Ashworth, William J.
Canadian Journal of History, vol. 35:1 (2000)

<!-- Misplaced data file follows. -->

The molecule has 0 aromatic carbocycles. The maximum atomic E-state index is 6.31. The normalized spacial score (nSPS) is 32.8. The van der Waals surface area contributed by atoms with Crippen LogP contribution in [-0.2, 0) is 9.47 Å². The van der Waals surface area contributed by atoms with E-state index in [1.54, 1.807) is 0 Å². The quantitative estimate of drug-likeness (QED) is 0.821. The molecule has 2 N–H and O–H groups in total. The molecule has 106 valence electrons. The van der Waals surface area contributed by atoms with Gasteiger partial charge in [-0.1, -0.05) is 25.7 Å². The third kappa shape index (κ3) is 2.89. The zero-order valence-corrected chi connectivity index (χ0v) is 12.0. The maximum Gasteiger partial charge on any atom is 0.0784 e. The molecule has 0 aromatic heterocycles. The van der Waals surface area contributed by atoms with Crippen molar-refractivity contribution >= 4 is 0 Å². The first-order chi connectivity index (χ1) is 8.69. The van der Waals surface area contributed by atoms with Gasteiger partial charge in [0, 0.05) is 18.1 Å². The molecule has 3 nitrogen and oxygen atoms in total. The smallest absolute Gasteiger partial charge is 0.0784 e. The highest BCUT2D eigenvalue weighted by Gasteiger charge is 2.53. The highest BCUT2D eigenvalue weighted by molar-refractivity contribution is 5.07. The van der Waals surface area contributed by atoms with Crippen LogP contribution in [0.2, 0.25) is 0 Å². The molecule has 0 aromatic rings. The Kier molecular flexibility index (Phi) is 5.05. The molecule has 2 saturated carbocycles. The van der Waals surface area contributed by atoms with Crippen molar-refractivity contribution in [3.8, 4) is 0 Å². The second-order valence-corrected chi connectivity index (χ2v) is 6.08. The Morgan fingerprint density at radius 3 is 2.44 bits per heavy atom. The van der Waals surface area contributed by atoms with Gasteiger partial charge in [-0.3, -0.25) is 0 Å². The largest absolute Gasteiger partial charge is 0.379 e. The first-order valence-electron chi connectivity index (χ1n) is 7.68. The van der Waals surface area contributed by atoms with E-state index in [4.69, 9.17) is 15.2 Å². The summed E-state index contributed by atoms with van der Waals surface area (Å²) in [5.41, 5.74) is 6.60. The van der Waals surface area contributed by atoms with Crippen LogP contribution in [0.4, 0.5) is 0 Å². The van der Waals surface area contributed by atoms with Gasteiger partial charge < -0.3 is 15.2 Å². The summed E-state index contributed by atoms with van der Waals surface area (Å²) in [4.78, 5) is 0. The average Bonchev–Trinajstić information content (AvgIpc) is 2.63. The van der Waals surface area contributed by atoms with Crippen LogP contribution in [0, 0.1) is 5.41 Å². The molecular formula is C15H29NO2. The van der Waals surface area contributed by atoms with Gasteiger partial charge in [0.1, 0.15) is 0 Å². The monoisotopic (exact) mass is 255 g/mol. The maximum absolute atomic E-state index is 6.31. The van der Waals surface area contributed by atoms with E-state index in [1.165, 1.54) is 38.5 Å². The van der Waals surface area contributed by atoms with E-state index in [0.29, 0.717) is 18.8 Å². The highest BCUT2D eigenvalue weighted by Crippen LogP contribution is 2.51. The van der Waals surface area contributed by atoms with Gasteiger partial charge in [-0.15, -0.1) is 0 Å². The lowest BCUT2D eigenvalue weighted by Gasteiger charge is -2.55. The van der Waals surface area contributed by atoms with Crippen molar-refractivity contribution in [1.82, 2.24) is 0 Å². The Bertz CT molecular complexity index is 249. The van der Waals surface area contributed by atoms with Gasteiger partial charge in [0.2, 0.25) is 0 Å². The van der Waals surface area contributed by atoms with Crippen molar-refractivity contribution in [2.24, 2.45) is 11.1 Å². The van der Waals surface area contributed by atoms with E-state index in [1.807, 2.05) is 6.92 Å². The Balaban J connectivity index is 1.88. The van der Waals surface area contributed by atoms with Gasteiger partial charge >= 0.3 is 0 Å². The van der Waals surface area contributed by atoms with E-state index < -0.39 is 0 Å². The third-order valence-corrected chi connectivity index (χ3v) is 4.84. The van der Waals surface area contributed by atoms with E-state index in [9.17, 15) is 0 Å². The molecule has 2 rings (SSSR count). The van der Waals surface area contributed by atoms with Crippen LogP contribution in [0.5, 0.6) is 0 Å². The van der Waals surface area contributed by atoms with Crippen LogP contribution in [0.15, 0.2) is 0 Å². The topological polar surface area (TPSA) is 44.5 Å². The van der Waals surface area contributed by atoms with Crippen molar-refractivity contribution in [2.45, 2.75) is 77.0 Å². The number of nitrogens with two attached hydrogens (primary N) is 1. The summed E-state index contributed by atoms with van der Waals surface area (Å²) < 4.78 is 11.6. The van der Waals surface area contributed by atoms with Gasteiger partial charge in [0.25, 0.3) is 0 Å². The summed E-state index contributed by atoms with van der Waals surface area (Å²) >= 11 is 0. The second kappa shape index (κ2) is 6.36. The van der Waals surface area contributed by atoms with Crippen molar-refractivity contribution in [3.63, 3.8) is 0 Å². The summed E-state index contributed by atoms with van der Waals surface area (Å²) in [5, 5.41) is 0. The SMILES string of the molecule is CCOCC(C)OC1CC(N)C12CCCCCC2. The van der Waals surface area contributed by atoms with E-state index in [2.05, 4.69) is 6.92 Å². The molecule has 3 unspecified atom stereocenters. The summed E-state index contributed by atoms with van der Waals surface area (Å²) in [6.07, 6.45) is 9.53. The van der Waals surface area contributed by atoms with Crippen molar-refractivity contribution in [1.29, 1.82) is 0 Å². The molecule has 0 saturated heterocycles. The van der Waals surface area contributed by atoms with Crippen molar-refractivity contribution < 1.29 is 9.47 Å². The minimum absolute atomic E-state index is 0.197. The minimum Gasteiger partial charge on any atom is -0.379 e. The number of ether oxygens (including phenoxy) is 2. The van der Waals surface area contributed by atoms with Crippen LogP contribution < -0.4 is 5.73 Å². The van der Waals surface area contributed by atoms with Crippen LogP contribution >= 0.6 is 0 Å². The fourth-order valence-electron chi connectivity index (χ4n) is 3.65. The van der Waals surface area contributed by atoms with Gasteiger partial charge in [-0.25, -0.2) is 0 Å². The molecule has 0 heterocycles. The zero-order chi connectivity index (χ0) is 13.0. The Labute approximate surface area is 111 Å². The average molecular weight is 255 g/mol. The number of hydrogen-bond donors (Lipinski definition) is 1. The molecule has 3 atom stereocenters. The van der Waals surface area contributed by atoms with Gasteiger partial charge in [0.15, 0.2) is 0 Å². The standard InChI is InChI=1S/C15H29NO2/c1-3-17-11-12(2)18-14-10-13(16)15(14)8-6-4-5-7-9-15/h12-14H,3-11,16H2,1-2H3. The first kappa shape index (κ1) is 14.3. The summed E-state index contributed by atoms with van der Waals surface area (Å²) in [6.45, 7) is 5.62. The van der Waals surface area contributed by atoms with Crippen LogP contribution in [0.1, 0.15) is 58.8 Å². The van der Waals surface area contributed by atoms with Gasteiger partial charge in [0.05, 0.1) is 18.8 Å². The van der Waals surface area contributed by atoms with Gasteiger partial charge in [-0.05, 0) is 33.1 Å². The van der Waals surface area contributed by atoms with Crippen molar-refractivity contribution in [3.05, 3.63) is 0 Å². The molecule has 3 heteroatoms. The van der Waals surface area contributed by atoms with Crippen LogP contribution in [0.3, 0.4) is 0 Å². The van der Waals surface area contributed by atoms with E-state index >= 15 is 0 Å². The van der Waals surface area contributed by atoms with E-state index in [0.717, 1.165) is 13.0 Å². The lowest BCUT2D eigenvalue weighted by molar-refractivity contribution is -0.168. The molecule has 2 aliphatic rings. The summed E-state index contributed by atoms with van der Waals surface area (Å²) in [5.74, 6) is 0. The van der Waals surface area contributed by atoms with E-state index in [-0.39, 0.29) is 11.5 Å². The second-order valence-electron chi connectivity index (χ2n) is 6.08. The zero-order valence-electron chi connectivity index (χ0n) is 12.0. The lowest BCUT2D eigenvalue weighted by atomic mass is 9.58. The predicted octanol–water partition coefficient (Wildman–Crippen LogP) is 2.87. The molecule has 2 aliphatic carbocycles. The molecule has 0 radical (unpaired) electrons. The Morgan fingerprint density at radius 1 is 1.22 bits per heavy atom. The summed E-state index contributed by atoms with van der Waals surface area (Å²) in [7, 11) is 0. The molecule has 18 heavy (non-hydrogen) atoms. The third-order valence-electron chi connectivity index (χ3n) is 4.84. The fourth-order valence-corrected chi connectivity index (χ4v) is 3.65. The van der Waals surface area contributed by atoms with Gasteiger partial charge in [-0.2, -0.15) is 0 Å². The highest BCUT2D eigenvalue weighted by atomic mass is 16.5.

The status of the machine and the application of an accompanying form of reason was an ambiguous subject in late eighteenth-century England. As Larry Stewart has recently shown, the meaning of machines was mutable, ambivalent and fiercely contested during this period. Maxine Berg has meanwhile demonstrated that it played an integral role in forging the new discipline of political economy during the first half of the following century. Building on their work, this essay attempts to further illuminate the impact of the machine on England during this period. In particular, it seeks to reveal how it informed a particular notion of intelligence, inspired the mechanisation of social punishment, and, lastly, helped define work practices and arrangements at the vanguard of English industry. Within these areas a dominant set of objectives came to the fore, namely, visibility, economy, order and predictability. I use the phrase machinery of reason to capture these imperatives.